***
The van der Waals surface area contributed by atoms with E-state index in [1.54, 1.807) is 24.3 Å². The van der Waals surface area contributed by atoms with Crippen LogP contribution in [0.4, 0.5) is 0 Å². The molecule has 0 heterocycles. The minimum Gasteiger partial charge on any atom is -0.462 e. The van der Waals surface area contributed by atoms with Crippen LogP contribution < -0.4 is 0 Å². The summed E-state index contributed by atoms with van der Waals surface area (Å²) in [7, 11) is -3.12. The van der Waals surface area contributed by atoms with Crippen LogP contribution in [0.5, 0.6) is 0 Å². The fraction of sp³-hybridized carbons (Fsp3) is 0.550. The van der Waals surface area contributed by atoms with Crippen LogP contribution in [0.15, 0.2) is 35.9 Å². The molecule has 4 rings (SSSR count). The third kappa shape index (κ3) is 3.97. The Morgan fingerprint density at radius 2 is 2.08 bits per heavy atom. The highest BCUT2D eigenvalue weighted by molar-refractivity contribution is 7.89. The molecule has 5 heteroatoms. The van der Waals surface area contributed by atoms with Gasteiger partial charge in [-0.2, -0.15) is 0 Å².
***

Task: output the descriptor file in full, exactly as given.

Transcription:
The van der Waals surface area contributed by atoms with E-state index in [1.54, 1.807) is 24.3 Å². The van der Waals surface area contributed by atoms with Crippen LogP contribution in [0.4, 0.5) is 0 Å². The molecule has 0 heterocycles. The minimum Gasteiger partial charge on any atom is -0.462 e. The van der Waals surface area contributed by atoms with Crippen LogP contribution < -0.4 is 0 Å². The summed E-state index contributed by atoms with van der Waals surface area (Å²) in [7, 11) is -3.12. The van der Waals surface area contributed by atoms with Crippen LogP contribution in [0.5, 0.6) is 0 Å². The fraction of sp³-hybridized carbons (Fsp3) is 0.550. The van der Waals surface area contributed by atoms with Crippen LogP contribution in [0.15, 0.2) is 35.9 Å². The molecule has 4 rings (SSSR count). The third kappa shape index (κ3) is 3.97. The Morgan fingerprint density at radius 2 is 2.08 bits per heavy atom. The highest BCUT2D eigenvalue weighted by molar-refractivity contribution is 7.89. The molecule has 5 heteroatoms. The van der Waals surface area contributed by atoms with Gasteiger partial charge in [-0.2, -0.15) is 0 Å².